A&R Factory’s Round-Up of the Most Creative Music Videos

The rise of creative music videos

Some artists have been questioning the relevance of music videos ever since MTV started to play back-to-back episodes of Teen Mom and Ex on the Beach. Yet, plenty still ardently take hold of the opportunity for multi-faceted expression and give the likes of David Lynch a run for their money while doing so. 

2020 saw the rise of the homemade lockdown video, proving that a £10,000 budget and Blockbuster-style effects aren’t a necessity when it comes to creating unforgettable, artful, powerful and endearing visual accompaniments. Some music videos simply, enamouringly exhibited artistic resilience in the face of adversity and ‘unprecedented times’, such as The Suicide Notes’ homemade video for their sleazily enticing Trashy Rock n Roll hit On the Rocks.

A&R Factory has pretty much seen it all in 2020, here’s a rundown of what we won’t quickly forget. 


Arab Strap – Turning of Our Bones

The Scottish Alt-Indie Rock outfit, Arab Strap, made a phenomenal return in 2020, re-sparking the passion which many found for them during the 90s. The comeback came in the form of their single ‘Turning of Our Bones’ which was accompanied by the darkly romantic B-movie celebration of passion and gore. The subtitles switch from transcriptions of the poetry in the lyricism to narrations of the instrumental interludes, ‘ominous guitar music builds, with disco beats’. It was nothing short of genius for the way it pulls the beauty out of horror and decay while simultaneously allowing you to appreciate the artist’s playful-in-spite-of-nihilism tongue-in-cheek attitude.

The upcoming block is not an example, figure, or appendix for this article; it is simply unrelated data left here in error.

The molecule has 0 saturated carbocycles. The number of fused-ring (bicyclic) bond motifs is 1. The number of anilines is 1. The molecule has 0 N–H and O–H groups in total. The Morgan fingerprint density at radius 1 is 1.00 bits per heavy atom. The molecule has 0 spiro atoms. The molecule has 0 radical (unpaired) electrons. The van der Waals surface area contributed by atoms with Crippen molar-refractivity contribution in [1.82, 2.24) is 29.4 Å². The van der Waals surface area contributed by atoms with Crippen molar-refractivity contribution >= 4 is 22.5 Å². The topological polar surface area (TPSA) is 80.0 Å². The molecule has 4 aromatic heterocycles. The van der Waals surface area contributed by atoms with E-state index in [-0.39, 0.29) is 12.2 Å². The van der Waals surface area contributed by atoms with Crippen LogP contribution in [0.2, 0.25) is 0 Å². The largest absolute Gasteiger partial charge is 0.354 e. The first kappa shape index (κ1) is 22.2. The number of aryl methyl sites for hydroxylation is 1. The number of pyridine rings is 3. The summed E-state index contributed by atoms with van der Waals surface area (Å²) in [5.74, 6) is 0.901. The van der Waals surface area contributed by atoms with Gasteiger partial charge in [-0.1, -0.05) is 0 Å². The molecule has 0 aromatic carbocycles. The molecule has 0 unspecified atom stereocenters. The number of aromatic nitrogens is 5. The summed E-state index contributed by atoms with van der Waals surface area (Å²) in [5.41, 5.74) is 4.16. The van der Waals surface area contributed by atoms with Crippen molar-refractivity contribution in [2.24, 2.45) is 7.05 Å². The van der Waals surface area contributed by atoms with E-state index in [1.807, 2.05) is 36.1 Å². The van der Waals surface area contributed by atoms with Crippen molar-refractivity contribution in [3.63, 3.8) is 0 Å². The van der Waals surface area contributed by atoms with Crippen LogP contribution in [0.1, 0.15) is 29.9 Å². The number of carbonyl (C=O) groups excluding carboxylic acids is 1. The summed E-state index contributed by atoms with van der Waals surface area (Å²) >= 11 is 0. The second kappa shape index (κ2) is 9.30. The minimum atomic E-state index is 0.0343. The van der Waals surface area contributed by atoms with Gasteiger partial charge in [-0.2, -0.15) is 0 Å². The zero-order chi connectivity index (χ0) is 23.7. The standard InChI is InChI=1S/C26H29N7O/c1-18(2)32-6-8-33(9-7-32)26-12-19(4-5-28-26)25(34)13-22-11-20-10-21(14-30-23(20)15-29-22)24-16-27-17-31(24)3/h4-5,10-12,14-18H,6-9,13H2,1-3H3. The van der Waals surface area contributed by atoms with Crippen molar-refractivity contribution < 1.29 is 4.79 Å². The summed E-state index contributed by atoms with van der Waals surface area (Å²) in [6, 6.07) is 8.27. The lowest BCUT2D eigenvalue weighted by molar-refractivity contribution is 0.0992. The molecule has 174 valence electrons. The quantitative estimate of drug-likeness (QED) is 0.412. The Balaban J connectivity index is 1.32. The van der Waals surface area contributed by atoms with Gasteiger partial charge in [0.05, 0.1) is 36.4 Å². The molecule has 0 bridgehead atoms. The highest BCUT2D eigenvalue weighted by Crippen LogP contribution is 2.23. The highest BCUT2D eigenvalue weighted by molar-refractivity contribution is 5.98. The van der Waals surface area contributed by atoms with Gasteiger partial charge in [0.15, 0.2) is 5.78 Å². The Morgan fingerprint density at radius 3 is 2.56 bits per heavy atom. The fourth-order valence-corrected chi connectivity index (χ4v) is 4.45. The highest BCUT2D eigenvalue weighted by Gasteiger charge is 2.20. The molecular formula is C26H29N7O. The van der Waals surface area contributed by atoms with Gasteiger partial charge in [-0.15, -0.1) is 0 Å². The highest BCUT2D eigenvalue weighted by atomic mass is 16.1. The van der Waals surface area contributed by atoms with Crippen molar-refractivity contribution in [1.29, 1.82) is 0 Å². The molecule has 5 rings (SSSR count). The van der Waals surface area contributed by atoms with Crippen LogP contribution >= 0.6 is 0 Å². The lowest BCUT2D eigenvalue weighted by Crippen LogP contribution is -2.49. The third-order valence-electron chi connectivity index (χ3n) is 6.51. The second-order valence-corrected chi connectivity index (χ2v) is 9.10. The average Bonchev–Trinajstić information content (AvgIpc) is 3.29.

Nekrogoblikon – Chop Suey  

Symphonic Death Metal Band, Nekrogoblikon have always been subversively hilarious in their quest to create the ultimate gimmick within the realms of Death Metal, as seen by their music video to ‘We Need a Gimmick’. In 2020, they truly made System of a Down’s iconic track, ‘Chop Suey’, their own. The video, of course, starred their haplessly lovable goblin mascot, John Goblikon. The shot of him joining the lead singer in a Chop Suey bath while the powerhouse band lay down their mind-melting riffs, blast beats and entrancing keys offered the humour and escapism which people sorely needed at the time of release. 


Mr Bungle – Eracist 

While you probably wouldn’t want to hit play on Mr Bungle’s Eracist music video while eating, there’s no denying the video’s perception-shifting artistic impact. In the ultimate antithesis to Hollywood, Derrick Scocchera showcased the putridity of existence by stripping back the glamorous façade which the mainstream media forces upon on the world as Mr Bungle’s nuanced take on Thrash Metal blazoned behind the grimy retro imagery. It certainly makes you think twice about idealising 1950’s America by confronting the viewer with clips of destruction and death and parodying our obsession with beauty and vanity. 


Arca – Nonbinary 

If any music video could be heralded as an artful sign of the times, it’s Arca’s darkly Avant-Garde contribution with ‘Nonbinary’. Dystopic futurism and the work of 19th-century Italian artist Botticelli combine, serving as the ultimate testament to the progression of social change. Arca took hold of our increasingly complicated relationship with creepy AI while powerfully, unashamedly blurring gender boundaries in their mesmerising cybernetic form. 


Nero Kane – Lord Won’t Come 

Italian Dark Folk artist, Nero Kane, always carefully curate each component of their visual and aural art to offer consumingly immersive cinematic videos. With Lord Won’t Come, you take a monochromatic exploration of faith, spirituality and passion. A harrowing depiction of the emptiness of a faithless world unravels as shots of a quiescent Californian desert fade in and out of focus around religious iconography.